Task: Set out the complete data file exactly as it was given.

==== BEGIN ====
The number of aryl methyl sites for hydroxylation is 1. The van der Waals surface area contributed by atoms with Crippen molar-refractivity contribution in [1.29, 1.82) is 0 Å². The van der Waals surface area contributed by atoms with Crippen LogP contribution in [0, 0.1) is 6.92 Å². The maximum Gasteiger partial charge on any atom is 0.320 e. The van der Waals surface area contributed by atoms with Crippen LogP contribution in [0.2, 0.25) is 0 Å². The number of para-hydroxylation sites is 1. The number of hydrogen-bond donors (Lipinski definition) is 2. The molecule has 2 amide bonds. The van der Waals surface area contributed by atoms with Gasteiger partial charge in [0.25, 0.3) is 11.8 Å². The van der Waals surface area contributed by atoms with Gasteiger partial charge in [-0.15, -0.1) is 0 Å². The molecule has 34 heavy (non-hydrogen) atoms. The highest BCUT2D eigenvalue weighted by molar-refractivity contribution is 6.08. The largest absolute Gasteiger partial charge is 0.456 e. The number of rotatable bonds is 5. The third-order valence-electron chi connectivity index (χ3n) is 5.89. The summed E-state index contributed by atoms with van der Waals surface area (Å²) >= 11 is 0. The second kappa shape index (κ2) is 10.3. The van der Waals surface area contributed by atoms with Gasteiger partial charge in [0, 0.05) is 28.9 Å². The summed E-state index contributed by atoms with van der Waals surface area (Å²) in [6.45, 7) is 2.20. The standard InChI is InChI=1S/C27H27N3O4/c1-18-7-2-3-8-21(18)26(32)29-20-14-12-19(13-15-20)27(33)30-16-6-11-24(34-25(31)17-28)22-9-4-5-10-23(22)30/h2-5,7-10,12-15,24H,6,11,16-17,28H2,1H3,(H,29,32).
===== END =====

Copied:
The number of aryl methyl sites for hydroxylation is 1. The van der Waals surface area contributed by atoms with Crippen molar-refractivity contribution in [1.29, 1.82) is 0 Å². The van der Waals surface area contributed by atoms with Crippen LogP contribution in [0, 0.1) is 6.92 Å². The maximum Gasteiger partial charge on any atom is 0.320 e. The van der Waals surface area contributed by atoms with Crippen LogP contribution in [0.2, 0.25) is 0 Å². The number of para-hydroxylation sites is 1. The number of hydrogen-bond donors (Lipinski definition) is 2. The molecule has 2 amide bonds. The van der Waals surface area contributed by atoms with Gasteiger partial charge in [0.25, 0.3) is 11.8 Å². The van der Waals surface area contributed by atoms with Gasteiger partial charge in [-0.15, -0.1) is 0 Å². The molecule has 34 heavy (non-hydrogen) atoms. The highest BCUT2D eigenvalue weighted by molar-refractivity contribution is 6.08. The largest absolute Gasteiger partial charge is 0.456 e. The number of rotatable bonds is 5. The third-order valence-electron chi connectivity index (χ3n) is 5.89. The summed E-state index contributed by atoms with van der Waals surface area (Å²) >= 11 is 0. The second kappa shape index (κ2) is 10.3. The van der Waals surface area contributed by atoms with Gasteiger partial charge in [0, 0.05) is 28.9 Å². The summed E-state index contributed by atoms with van der Waals surface area (Å²) in [6.45, 7) is 2.20. The standard InChI is InChI=1S/C27H27N3O4/c1-18-7-2-3-8-21(18)26(32)29-20-14-12-19(13-15-20)27(33)30-16-6-11-24(34-25(31)17-28)22-9-4-5-10-23(22)30/h2-5,7-10,12-15,24H,6,11,16-17,28H2,1H3,(H,29,32).